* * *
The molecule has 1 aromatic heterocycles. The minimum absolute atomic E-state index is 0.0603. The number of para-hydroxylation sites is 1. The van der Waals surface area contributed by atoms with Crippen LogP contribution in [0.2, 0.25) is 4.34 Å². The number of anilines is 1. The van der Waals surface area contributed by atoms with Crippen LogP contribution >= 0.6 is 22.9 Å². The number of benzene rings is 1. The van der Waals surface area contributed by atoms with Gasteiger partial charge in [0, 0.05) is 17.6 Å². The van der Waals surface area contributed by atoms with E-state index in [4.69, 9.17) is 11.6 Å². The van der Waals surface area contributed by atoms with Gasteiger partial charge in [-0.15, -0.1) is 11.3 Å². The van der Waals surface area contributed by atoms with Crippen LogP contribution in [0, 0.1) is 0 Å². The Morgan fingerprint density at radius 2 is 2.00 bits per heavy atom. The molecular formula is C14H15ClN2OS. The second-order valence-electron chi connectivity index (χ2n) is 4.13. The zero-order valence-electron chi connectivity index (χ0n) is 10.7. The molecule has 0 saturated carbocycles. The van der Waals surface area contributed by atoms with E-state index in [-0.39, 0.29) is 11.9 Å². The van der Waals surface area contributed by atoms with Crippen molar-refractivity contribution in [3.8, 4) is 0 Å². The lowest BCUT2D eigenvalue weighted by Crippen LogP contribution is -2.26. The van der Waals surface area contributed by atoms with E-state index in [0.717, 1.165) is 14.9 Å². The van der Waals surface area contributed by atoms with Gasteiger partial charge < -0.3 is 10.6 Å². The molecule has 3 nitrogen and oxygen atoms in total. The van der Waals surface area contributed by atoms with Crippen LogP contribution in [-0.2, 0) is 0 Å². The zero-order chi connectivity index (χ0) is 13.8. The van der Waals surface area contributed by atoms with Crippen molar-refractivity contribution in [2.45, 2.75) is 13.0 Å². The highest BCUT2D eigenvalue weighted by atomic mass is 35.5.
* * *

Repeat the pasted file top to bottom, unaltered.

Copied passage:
The molecule has 1 aromatic heterocycles. The minimum absolute atomic E-state index is 0.0603. The number of para-hydroxylation sites is 1. The van der Waals surface area contributed by atoms with Crippen LogP contribution in [0.2, 0.25) is 4.34 Å². The number of anilines is 1. The van der Waals surface area contributed by atoms with Crippen LogP contribution >= 0.6 is 22.9 Å². The number of benzene rings is 1. The van der Waals surface area contributed by atoms with Gasteiger partial charge in [0, 0.05) is 17.6 Å². The van der Waals surface area contributed by atoms with E-state index in [4.69, 9.17) is 11.6 Å². The van der Waals surface area contributed by atoms with Gasteiger partial charge in [-0.15, -0.1) is 11.3 Å². The van der Waals surface area contributed by atoms with Crippen LogP contribution in [0, 0.1) is 0 Å². The Morgan fingerprint density at radius 2 is 2.00 bits per heavy atom. The molecular formula is C14H15ClN2OS. The second-order valence-electron chi connectivity index (χ2n) is 4.13. The zero-order valence-electron chi connectivity index (χ0n) is 10.7. The molecule has 0 saturated carbocycles. The van der Waals surface area contributed by atoms with E-state index in [-0.39, 0.29) is 11.9 Å². The van der Waals surface area contributed by atoms with Crippen molar-refractivity contribution in [3.8, 4) is 0 Å². The lowest BCUT2D eigenvalue weighted by Crippen LogP contribution is -2.26. The van der Waals surface area contributed by atoms with E-state index in [0.717, 1.165) is 14.9 Å². The van der Waals surface area contributed by atoms with Gasteiger partial charge < -0.3 is 10.6 Å². The molecule has 3 nitrogen and oxygen atoms in total. The van der Waals surface area contributed by atoms with Crippen LogP contribution in [-0.2, 0) is 0 Å². The zero-order chi connectivity index (χ0) is 13.8. The van der Waals surface area contributed by atoms with Crippen molar-refractivity contribution in [2.45, 2.75) is 13.0 Å². The highest BCUT2D eigenvalue weighted by atomic mass is 35.5.